The Christ Child, also known as Divine Infant, Baby Jesus, Infant Jesus, Child Jesus, the Holy Child, and Santo Niño, refers to Jesus Christ from his nativity to age 12.
The four canonical gospels, accepted by most Christians today, lack any narration of the years between Jesus' infancy and the Finding in the Temple when he was 12.
Liturgical feasts relating to Christ's infancy and childhood include:
From about the third or fourth century onwards, the child Jesus is frequently shown in paintings, and sculpture. Commonly these are nativity scenes showing the birth of Jesus, with his mother Mary, and her husband Joseph.
Depictions as a baby with the Virgin Mary, known as Madonna and Child, are iconographical types in Eastern and Western traditions. Other scenes from his time as a baby, of his circumcision, presentation at the temple, the adoration of the Magi, and the flight into Egypt, are common. Scenes showing his developing years are more rare but not unknown.
Saint Joseph, Anthony of Padua, and Saint Christopher are often depicted holding the Christ Child. The Christian mystics Saint Teresa of Ávila, Saint Thérèse of Lisieux, along with the devotees of Divino Niño such as Mother Angelica and Father Giovanni Rizzo claim to have had apparitions of Jesus as a toddler.
The Christ Child was a popular subject in European wood sculpture beginning in the 1300s.
The Christ Child was well-known in Spain under the title montañesino after the santero sculptor Juan Martínez Montañés began the trend. These icons of the Christ Child were often posed in the contrapposto style in which the positioning of the knees reflected in the opposite direction, similar to ancient depictions of the Roman Emperor.
The images were quite popular among nobility of Spain and Portugal. Colonial images of the Christ child also began to wear vestments, a pious practice developed by the santero culture in later colonial years, carrying the depiction of holding the globus cruciger, a bird symbolizing a soul or the Holy Spirit, or various paraphernalia related to its locality or region.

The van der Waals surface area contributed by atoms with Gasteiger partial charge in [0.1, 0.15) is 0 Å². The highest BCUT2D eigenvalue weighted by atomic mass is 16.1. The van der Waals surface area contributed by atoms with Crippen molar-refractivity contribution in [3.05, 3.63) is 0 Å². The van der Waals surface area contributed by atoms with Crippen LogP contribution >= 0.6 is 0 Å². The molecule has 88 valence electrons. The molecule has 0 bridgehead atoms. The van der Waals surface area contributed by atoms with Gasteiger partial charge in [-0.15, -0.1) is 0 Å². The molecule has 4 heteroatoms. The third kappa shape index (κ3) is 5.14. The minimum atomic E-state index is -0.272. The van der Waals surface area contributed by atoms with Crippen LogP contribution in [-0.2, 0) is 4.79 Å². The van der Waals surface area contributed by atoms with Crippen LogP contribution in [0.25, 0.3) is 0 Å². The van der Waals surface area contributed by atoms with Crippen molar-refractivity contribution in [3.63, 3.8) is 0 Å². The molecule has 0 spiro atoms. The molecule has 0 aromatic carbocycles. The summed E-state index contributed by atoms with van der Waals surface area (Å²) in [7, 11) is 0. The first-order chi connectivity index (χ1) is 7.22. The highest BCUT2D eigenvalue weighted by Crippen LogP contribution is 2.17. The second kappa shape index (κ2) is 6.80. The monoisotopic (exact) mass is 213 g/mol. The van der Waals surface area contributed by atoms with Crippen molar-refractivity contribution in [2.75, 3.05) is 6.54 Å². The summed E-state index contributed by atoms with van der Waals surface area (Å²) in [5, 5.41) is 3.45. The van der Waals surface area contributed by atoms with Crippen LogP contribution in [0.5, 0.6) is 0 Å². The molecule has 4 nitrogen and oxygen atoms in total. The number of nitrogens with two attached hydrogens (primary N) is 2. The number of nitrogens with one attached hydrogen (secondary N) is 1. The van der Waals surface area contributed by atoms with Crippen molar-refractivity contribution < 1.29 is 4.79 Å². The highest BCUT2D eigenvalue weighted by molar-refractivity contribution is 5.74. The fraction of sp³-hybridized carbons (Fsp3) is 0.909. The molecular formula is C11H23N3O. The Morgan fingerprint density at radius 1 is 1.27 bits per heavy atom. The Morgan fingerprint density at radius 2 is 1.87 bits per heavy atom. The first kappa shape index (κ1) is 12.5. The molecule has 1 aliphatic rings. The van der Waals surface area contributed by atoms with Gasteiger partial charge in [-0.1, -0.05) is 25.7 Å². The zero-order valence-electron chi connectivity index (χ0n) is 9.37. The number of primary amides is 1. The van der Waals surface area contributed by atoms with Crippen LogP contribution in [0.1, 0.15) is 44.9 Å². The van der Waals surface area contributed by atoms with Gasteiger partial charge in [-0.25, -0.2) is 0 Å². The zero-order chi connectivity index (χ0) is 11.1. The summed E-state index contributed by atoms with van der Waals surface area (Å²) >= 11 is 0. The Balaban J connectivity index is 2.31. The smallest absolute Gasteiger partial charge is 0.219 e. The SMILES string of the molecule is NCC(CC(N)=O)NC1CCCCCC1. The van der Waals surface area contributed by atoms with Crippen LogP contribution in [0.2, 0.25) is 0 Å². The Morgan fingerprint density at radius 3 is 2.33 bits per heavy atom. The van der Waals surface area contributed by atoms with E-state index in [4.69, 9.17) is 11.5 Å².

The symbolism of the Child Jesus in art reached its apex during the Renaissance: the Holy Family was a central theme in the works of Leonardo da Vinci and many other masters.
Some Biblical apocrypha contain the Infancy Gospels provide accounts of the birth and early life of Jesus. These are sometimes depicted. These stories were intended to show Jesus as having extraordinary gifts of power and knowledge, even from a young age. A common tale has the young Jesus animating sparrows out of clay belonging to his playmates. When admonished for doing so on the Sabbath, as in later life, he makes the birds fly away.
Several historically significant images of the Christ Child have been crowned by the pope, namely the Bambino Gesu of Arenzano and the Santo Bambino of Aracoeli (both in Italy), the Infant Jesus of Prague (Czech Republic), and the Santo Niño de Cebú (Philippines).
In the 17th century, French Carmelites promoted veneration of the "Little King of Beaune". In the late 19th century, a devotion to the “Holy Child of Remedy” developed in Madrid, Spain.
Tàladh Chrìosda ("Christ Child Lullaby") is a Scottish carol from Moidart, Scotland. The Catholic priest Father Ranald Rankin, wrote the lyrics for Midnight Mass around the year 1855. He originally wrote 29 verses in Scottish Gaelic, but the popular English translation is limited to five. The melody, Cumha Mhic Arois (lament for Mac Àrois), is from the Hebrides and was a sung as a protective charm for the fisherman away at sea. The rhythm mirrors the rhythm of the surf. It is sung in the Hebrides at Midnight Mass on Christmas Eve.
The Christ Child Society was founded in 1885 in Washington, D.C., by Mary Virginia Merrick, as a small relief organization to aid local underprivileged children. Additional chapters were started in other cities.